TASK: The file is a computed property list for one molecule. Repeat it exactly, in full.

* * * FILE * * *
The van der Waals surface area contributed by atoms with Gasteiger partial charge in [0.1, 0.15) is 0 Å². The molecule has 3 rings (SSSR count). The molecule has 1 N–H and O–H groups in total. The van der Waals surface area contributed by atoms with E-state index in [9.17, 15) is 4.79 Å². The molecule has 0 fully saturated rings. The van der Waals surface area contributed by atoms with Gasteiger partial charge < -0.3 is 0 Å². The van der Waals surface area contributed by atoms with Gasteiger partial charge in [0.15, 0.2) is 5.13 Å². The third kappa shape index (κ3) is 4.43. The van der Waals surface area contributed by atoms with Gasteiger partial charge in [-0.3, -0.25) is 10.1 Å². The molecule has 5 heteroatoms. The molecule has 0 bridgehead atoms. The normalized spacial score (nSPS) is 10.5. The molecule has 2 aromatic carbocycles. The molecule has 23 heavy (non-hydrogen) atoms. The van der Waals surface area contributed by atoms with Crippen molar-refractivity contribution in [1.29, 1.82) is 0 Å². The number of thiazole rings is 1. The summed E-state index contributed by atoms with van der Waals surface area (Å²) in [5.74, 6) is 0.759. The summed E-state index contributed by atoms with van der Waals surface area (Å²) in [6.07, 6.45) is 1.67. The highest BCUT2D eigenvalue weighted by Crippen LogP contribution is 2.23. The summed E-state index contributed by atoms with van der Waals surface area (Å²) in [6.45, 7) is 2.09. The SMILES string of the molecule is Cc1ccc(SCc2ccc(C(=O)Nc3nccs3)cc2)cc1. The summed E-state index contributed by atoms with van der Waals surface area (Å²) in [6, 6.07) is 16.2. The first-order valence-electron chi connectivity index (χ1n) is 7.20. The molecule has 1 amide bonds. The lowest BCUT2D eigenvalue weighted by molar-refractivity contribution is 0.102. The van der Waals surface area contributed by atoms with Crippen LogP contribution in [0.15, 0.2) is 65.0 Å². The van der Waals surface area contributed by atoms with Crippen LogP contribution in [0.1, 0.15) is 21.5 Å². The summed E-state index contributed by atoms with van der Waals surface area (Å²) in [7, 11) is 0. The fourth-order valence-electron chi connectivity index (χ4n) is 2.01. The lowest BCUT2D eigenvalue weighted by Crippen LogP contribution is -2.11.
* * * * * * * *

The van der Waals surface area contributed by atoms with Gasteiger partial charge in [0.1, 0.15) is 0 Å². The molecule has 3 rings (SSSR count). The molecule has 1 N–H and O–H groups in total. The van der Waals surface area contributed by atoms with E-state index in [9.17, 15) is 4.79 Å². The molecule has 0 fully saturated rings. The van der Waals surface area contributed by atoms with Gasteiger partial charge < -0.3 is 0 Å². The van der Waals surface area contributed by atoms with Gasteiger partial charge in [0.15, 0.2) is 5.13 Å². The third kappa shape index (κ3) is 4.43. The van der Waals surface area contributed by atoms with Gasteiger partial charge in [-0.3, -0.25) is 10.1 Å². The molecule has 5 heteroatoms. The molecule has 0 bridgehead atoms. The normalized spacial score (nSPS) is 10.5. The molecule has 2 aromatic carbocycles. The molecule has 23 heavy (non-hydrogen) atoms. The van der Waals surface area contributed by atoms with Crippen molar-refractivity contribution in [1.29, 1.82) is 0 Å². The number of thiazole rings is 1. The summed E-state index contributed by atoms with van der Waals surface area (Å²) in [5.74, 6) is 0.759. The summed E-state index contributed by atoms with van der Waals surface area (Å²) in [6.07, 6.45) is 1.67. The highest BCUT2D eigenvalue weighted by Crippen LogP contribution is 2.23. The summed E-state index contributed by atoms with van der Waals surface area (Å²) in [6.45, 7) is 2.09. The SMILES string of the molecule is Cc1ccc(SCc2ccc(C(=O)Nc3nccs3)cc2)cc1. The summed E-state index contributed by atoms with van der Waals surface area (Å²) in [6, 6.07) is 16.2. The first-order valence-electron chi connectivity index (χ1n) is 7.20. The molecule has 1 amide bonds. The lowest BCUT2D eigenvalue weighted by molar-refractivity contribution is 0.102. The van der Waals surface area contributed by atoms with Crippen LogP contribution in [0.15, 0.2) is 65.0 Å². The van der Waals surface area contributed by atoms with Crippen LogP contribution in [0.1, 0.15) is 21.5 Å². The summed E-state index contributed by atoms with van der Waals surface area (Å²) in [7, 11) is 0. The fourth-order valence-electron chi connectivity index (χ4n) is 2.01. The lowest BCUT2D eigenvalue weighted by Crippen LogP contribution is -2.11.